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Eagles fans, don't panic yet

Chalk this up to opening on the road, in a domed stadium, and a bad start.

Eagles quarterback Sam Bradford puts his head down.
Eagles quarterback Sam Bradford puts his head down.Read more(David Maialetti/Staff Photographer)

ATLANTA - You want to panic today. I can feel it.

You want me to say that last night's first half against a team that won only six games a year ago should dispel any thoughts of a Super Bowl run, should even make us question whether we have a playoff team here or another Dream Team nightmare brewing.

You want me to say that Byron Maxwell is overpaid, that he looked like Bradley Fletcher out there, that Walter Thurmond and Kiko Alonso are nice additions but that Bill Davis' schemes must be too easy to decipher.

You want me to say that Sam Bradford is just another one of those good-but-not-great quarterbacks that we've run through this organization since Donovan McNabb was dealt, that his jittery performance over the first 30 minutes of the 26-24 loss to Atlanta was not unlike the one Nick Foles offered in the first half of that opener against Jacksonville last season. That DeMarco Murray ran as if it were Game 16, not Game 1. That we need to find a field-goal kicker, and fast.

You want me to say that offensive line fooled us in the preseason, that it played the first half as if just introduced. Finally, you want me to say that Chip Kelly has lost the nerve that made him such an exciting hire three Januarys ago, that "Big Kelly" came up real small when it came to going for it on fourth down late in the game.

I will say all of that if you like, but here's the bigger truth: The Eagles would have won this game had they executed just a little bit better, and that includes a dominant second half in which they outscored the Falcons, 21-6. Maxwell would have played much better had that vaunted defensive line gotten home even a few times on its own, without needing the help of those second-half blitzes.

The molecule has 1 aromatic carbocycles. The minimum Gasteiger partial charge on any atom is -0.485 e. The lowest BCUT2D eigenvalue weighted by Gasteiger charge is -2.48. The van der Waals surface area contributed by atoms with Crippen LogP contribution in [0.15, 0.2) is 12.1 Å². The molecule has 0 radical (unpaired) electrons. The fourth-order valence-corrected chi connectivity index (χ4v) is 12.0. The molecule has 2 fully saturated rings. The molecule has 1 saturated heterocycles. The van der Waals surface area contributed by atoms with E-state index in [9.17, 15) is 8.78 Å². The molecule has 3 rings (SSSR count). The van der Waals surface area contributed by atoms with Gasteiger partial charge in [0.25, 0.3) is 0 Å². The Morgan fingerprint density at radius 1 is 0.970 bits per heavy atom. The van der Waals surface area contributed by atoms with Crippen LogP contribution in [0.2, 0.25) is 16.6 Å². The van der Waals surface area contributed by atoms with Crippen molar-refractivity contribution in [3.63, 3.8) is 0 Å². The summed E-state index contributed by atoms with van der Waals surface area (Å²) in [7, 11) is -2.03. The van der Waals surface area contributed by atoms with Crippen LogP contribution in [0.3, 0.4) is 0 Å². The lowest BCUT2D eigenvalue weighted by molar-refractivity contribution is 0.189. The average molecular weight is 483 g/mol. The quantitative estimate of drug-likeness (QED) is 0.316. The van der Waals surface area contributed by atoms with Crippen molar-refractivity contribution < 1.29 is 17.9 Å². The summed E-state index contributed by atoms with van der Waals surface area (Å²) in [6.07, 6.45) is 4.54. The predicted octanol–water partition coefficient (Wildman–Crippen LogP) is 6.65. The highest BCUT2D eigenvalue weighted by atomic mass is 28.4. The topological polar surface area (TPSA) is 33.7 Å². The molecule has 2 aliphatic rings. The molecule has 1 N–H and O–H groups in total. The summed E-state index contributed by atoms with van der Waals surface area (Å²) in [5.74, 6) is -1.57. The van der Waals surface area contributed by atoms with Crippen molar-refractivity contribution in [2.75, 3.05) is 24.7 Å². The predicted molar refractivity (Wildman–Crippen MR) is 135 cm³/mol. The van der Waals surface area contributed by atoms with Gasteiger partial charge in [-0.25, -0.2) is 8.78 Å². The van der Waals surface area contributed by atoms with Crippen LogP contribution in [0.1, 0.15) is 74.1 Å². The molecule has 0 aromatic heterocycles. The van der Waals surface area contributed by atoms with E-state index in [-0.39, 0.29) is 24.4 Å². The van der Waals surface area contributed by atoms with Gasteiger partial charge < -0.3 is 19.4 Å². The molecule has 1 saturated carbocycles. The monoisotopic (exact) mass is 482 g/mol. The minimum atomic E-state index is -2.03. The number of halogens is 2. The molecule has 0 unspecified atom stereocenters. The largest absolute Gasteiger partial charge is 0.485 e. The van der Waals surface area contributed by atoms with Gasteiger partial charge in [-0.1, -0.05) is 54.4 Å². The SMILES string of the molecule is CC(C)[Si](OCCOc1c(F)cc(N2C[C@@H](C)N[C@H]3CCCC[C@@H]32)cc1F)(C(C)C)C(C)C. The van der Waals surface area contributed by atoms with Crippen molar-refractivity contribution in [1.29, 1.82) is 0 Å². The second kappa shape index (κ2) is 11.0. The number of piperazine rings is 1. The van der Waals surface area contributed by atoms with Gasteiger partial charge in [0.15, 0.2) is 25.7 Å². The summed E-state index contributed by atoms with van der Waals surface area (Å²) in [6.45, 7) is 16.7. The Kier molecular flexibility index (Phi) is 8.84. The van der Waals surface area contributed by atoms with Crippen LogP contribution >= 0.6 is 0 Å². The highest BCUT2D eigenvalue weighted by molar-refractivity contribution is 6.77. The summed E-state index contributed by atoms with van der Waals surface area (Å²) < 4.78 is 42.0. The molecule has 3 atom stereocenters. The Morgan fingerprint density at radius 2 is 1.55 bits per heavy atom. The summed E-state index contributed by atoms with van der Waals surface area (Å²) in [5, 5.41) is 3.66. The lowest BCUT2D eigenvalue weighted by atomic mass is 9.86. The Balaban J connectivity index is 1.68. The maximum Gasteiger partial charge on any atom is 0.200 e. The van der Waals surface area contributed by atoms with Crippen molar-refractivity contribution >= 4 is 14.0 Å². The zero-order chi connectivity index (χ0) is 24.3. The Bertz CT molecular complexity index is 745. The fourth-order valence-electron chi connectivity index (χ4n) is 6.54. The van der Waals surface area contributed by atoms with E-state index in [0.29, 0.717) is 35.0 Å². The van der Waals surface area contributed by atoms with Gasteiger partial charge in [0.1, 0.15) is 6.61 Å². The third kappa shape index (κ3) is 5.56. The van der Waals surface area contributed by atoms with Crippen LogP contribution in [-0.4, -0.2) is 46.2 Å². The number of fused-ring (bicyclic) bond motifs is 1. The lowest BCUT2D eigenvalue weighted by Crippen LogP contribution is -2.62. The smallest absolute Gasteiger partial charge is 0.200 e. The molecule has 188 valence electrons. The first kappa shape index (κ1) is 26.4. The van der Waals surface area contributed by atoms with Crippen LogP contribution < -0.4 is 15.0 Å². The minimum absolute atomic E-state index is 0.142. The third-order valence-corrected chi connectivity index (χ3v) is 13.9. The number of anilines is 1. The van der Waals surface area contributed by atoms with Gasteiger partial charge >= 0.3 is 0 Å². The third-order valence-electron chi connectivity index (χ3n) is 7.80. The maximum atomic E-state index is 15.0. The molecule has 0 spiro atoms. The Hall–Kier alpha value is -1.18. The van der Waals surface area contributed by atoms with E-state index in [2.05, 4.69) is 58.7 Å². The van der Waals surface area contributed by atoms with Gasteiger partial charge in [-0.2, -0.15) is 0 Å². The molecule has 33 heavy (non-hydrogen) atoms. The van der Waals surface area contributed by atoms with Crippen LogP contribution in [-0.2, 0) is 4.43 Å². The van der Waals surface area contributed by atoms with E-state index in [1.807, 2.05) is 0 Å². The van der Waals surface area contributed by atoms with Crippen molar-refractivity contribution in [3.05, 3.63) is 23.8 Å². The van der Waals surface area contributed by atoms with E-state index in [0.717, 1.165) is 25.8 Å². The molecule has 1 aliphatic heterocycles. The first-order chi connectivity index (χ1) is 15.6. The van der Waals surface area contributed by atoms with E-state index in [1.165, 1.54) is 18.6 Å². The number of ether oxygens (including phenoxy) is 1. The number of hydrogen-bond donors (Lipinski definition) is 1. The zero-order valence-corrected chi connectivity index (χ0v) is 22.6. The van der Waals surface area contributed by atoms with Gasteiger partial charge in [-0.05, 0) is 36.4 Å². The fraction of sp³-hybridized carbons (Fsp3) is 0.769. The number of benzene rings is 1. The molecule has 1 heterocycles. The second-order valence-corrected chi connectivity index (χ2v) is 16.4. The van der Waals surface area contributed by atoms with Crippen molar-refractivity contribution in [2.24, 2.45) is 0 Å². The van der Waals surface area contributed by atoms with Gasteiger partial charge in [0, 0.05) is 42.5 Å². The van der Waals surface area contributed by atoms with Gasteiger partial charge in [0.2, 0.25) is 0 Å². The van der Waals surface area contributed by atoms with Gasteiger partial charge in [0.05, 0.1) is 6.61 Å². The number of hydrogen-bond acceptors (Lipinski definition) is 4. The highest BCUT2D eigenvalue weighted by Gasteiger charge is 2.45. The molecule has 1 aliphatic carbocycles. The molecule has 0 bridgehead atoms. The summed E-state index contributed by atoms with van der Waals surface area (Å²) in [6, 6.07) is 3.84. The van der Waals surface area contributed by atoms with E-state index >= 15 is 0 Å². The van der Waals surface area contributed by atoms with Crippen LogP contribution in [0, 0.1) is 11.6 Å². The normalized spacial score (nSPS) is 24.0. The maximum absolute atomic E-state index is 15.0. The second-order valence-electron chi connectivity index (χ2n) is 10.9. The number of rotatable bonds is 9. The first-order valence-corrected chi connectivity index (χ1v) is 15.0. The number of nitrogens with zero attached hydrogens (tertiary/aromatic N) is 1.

"Tale of two halves," Kelly said. "We did not come to play in that first half."

Ah, but the Bradford we saw in the second half - surgically picking apart the Falcons' own feisty, revamped defense while taking some big hits, overcoming drive-killing penalties with perfect reads and precise strikes - is the Bradford you can expect to see for a whole game against Dallas on Sunday.

Right? "I think our approach in the second half is something we can build upon," said the coach.

And the Kelly we saw kicking for a one-point lead with 2:32 left? He reasoned that the Eagles had just been snuffed on short yardage the play before, that "I didn't think it was a tough one" and that he wasn't at all concerned about his kicker.

Stay tuned on that one.

But chalk this up to a first game on the road in the NFL, and in a dome to boot. Chalk this up to a good team playing too badly at the start to rescue the ending.

But can we talk a little about that ending? On the road, the 70,516 rarely letting up on the noise?

Starting with Atlanta's first possession of the second half, the Eagles' defense got to Matt Ryan on successive downs and Walter Thurmond - that other high-profile addition - reached high for an interception that he returned to Atlanta's 8. Two plays later, Murray ran a power sweep into the right end zone to cut it to 20-10.

Another spirited defensive stop seemed apparently negated by a 62-yard punt that rolled out of bounds on the Eagles' 5-yard line. Bradford and the boys found their groove, though, crafting a 95-yard drive topped off by another Murray touchdown, this time via a 5-yard sideline pass.

Bradford made it three touchdown drives in a row the next time he ran the offense - a six-play, 80-yard drive that took just over two minutes to complete and gave the Eagles their first lead, 24-23, with 8:37 left.

And while the defense could not get off the field without surrendering big plays - and points - in the final quarter, the red-zone defense forced four Atlanta field goals.

It allowed them a chance to win on a night that started so badly. It allowed us - well, some of us - to hope that Maxwell simply had a bad game and that Davis is the coordinator his head coach still believes he is.

That still, in the postgame words of Thurmond, "The sky is the limit" for this team.


Otherwise, the panic room will be so filled late Sunday night you won't be able to breathe.

And who wants that?

On Twitter: @samdonnellon